Pizza may have had humble beginnings, but today it is one of the most popular foods worldwide. More than five billion pizzas are sold across the globe each year, and pizza accounts for 10 percent of all food-service sales.
Although pizza has many positive attributes, few consider pizza a healthy meal. Laden with cheese and high-calorie meats, pizza is often referred to as a guilty pleasure. However, there are a variety of ways to make the pizza you love better for your body.
Downplay the cheese.
Pizza originated in Naples, Italy, and it has been said the first pizzas were comprised of just dough and sauce and no cheese. Restaurants that favor more authentic pizzas of the past will not rely heavily on cheese when preparing their pizzas. Instead of ordering a pizza with extra cheese, opt for minimal cheese to add just a subtle component of flavor to the pizza. Such an alteration to the recipe can reduce the saturated fat and cholesterol in pizza by a considerable amount.
Savor the tomatoes.
Tomatoes provide a bevy of health benefits. The carotenoids, specifically lycopene, found in tomatoes have a number of beneficial properties, including preventing the oxidation of LDL cholesterol. According to a report from researchers at Athens Medical School that was published in Nutrition Research, a daily 70 gram portion of tomato paste containing roughly 33 mg of lycopene was associated with an improvement in flow-mediated dilation, a measure of a blood vessel’s ability to relax.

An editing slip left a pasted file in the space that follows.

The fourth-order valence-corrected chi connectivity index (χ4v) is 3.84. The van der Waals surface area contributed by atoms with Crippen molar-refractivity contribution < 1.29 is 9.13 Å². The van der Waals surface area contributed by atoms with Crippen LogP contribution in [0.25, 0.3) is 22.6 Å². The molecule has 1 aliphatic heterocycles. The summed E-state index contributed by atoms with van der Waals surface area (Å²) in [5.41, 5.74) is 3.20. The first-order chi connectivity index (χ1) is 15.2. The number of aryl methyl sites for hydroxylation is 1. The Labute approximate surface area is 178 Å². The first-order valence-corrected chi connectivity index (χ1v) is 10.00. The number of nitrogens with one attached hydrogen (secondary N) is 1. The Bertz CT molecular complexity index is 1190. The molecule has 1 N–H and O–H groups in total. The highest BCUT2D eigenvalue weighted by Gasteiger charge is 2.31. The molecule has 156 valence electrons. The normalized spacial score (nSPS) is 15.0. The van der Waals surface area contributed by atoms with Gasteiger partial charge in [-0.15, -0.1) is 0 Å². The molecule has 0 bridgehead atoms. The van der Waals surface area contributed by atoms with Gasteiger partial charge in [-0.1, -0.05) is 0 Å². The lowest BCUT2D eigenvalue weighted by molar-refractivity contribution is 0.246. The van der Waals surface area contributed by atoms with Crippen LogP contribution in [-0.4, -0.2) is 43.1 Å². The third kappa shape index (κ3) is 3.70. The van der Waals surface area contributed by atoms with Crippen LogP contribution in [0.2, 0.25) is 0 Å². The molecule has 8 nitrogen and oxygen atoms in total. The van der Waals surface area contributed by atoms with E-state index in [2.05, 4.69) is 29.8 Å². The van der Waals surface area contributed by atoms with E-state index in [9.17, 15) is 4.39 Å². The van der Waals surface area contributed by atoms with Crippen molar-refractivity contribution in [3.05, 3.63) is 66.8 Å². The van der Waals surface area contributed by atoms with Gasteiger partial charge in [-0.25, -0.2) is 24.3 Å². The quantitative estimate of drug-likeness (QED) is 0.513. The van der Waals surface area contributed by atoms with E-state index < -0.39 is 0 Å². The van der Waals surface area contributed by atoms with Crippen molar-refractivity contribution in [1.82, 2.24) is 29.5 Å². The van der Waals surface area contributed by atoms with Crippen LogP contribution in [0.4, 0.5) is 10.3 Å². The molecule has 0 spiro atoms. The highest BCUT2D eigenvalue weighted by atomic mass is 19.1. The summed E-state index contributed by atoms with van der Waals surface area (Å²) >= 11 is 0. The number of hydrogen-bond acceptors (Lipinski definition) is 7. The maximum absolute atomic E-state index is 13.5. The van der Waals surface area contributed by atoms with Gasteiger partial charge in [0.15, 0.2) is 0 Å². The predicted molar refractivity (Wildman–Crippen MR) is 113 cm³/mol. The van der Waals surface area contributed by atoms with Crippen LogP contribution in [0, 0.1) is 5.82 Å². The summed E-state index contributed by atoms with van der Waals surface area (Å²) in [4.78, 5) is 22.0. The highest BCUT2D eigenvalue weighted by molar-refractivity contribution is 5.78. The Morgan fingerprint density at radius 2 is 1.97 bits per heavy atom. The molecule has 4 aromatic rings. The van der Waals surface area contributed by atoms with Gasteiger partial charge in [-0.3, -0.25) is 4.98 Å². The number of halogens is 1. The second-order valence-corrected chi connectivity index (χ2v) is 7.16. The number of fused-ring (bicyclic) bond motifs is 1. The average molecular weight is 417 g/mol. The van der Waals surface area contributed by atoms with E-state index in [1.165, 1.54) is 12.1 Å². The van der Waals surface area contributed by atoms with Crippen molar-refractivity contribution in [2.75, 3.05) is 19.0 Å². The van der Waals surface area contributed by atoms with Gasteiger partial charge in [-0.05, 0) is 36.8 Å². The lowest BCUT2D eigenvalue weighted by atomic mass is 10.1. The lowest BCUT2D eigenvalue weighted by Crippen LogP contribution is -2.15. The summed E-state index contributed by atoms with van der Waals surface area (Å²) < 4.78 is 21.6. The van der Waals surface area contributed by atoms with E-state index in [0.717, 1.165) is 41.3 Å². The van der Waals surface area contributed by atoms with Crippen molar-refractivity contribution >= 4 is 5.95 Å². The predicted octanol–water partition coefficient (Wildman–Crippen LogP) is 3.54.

Tomatoes can help lower blood pressure, and they provide other heart benefits as well. Enjoying extra sauce on pizza and supplementing with sliced, cooked tomatoes can help make pizza healthier.
Choose whole-wheat crust.
More restaurants are adding whole-grain pizzas to their menus. By switching to a whole-wheat crust, you can boost your fiber intake by as much as 50 percent. High-fiber foods help to regulate cholesterol levels in the blood and help you to feel fuller longer, reducing the likelihood that you will overeat. Fiber also helps the digestive tract by making a person more regular. Whole-grain foods have a lower glycemic index than processed grains as well, meaning they won’t cause rapid blood-sugar spikes, which can be advantageous to those with diabetes.
Top pizza with vegetables.
Instead of salt- and fat-heavy meats like pepperoni, ham or sausage, top your pizza with fresh vegetables. Peppers, tomatoes, olives, broccoli, and spinach each deliver a wealth of vitamins and minerals, and are a great way to add more fiber to your diet.
Opt for thin-crust.
Different areas of the country and the world favor different types of pizza. In the United States, New Yorkers prefer thin-crust pizza while the Windy City is synonymous with deep-dish pizza. While the debate continues as to which type of crust is better, switching to a thinner crust may have certain health benefits. Thick crusts pack more calories into each and every slice. When paired with cheese and other toppings, a slice of deep-dish pizza, while delicious, may contain more calories than is wise to eat in one sitting. Brick-oven pizza parlors generally offer whisper-thin crusts sparingly touched with cheese, sauce and basil to produce the classic Margherita pie, making such pizza a healthier alternative than New York- or Chicago-style pizza.
Pair pizza with salad.
One way to make pizza healthier is to avoid overindulging. It is easy to overdo it with pizza, but try to cut your portion size in half, replacing that extra slice of pizza with a salad or side order of steamed vegetables to fill up without overindulging.